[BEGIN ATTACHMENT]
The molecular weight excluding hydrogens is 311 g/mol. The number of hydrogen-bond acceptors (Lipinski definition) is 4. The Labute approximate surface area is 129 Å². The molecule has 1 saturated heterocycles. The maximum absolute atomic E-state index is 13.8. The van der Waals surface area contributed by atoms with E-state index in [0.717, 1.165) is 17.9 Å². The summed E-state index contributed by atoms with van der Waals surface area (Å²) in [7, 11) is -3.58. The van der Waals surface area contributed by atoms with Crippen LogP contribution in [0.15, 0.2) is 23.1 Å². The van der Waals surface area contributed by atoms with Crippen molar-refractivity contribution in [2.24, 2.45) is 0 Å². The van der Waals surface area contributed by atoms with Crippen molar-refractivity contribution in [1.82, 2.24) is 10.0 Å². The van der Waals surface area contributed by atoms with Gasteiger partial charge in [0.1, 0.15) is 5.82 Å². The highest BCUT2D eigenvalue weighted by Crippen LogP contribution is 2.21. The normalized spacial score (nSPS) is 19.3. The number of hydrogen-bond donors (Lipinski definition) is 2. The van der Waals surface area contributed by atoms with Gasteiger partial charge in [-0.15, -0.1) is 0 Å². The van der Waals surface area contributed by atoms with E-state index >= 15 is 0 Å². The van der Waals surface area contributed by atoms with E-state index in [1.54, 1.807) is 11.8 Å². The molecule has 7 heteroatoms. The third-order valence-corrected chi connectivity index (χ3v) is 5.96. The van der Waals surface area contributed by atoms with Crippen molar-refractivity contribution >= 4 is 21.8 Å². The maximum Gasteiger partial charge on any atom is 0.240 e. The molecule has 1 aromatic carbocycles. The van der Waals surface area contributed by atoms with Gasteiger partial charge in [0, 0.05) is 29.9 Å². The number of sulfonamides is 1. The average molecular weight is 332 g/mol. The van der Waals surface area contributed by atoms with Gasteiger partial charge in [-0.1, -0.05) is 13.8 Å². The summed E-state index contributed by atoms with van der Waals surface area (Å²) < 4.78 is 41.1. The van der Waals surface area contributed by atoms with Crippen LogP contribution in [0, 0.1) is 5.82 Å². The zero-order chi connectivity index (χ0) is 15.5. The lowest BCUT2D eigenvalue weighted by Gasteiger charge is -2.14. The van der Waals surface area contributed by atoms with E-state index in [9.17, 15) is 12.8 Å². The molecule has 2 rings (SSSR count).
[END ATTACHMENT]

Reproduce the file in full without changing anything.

The molecular weight excluding hydrogens is 311 g/mol. The number of hydrogen-bond acceptors (Lipinski definition) is 4. The Labute approximate surface area is 129 Å². The molecule has 1 saturated heterocycles. The maximum absolute atomic E-state index is 13.8. The van der Waals surface area contributed by atoms with E-state index in [0.717, 1.165) is 17.9 Å². The summed E-state index contributed by atoms with van der Waals surface area (Å²) in [7, 11) is -3.58. The van der Waals surface area contributed by atoms with Crippen LogP contribution in [0.15, 0.2) is 23.1 Å². The van der Waals surface area contributed by atoms with Crippen molar-refractivity contribution in [2.24, 2.45) is 0 Å². The van der Waals surface area contributed by atoms with Crippen molar-refractivity contribution in [1.82, 2.24) is 10.0 Å². The van der Waals surface area contributed by atoms with Gasteiger partial charge in [0.1, 0.15) is 5.82 Å². The highest BCUT2D eigenvalue weighted by Crippen LogP contribution is 2.21. The normalized spacial score (nSPS) is 19.3. The number of hydrogen-bond donors (Lipinski definition) is 2. The van der Waals surface area contributed by atoms with Gasteiger partial charge in [-0.15, -0.1) is 0 Å². The van der Waals surface area contributed by atoms with E-state index >= 15 is 0 Å². The van der Waals surface area contributed by atoms with E-state index in [1.54, 1.807) is 11.8 Å². The molecule has 7 heteroatoms. The third-order valence-corrected chi connectivity index (χ3v) is 5.96. The van der Waals surface area contributed by atoms with Crippen molar-refractivity contribution >= 4 is 21.8 Å². The maximum Gasteiger partial charge on any atom is 0.240 e. The molecule has 1 aromatic carbocycles. The van der Waals surface area contributed by atoms with Gasteiger partial charge in [0, 0.05) is 29.9 Å². The number of sulfonamides is 1. The average molecular weight is 332 g/mol. The van der Waals surface area contributed by atoms with Gasteiger partial charge in [-0.1, -0.05) is 13.8 Å². The summed E-state index contributed by atoms with van der Waals surface area (Å²) < 4.78 is 41.1. The van der Waals surface area contributed by atoms with Crippen LogP contribution in [0, 0.1) is 5.82 Å². The zero-order chi connectivity index (χ0) is 15.5. The lowest BCUT2D eigenvalue weighted by Gasteiger charge is -2.14. The van der Waals surface area contributed by atoms with E-state index in [9.17, 15) is 12.8 Å². The molecule has 2 rings (SSSR count).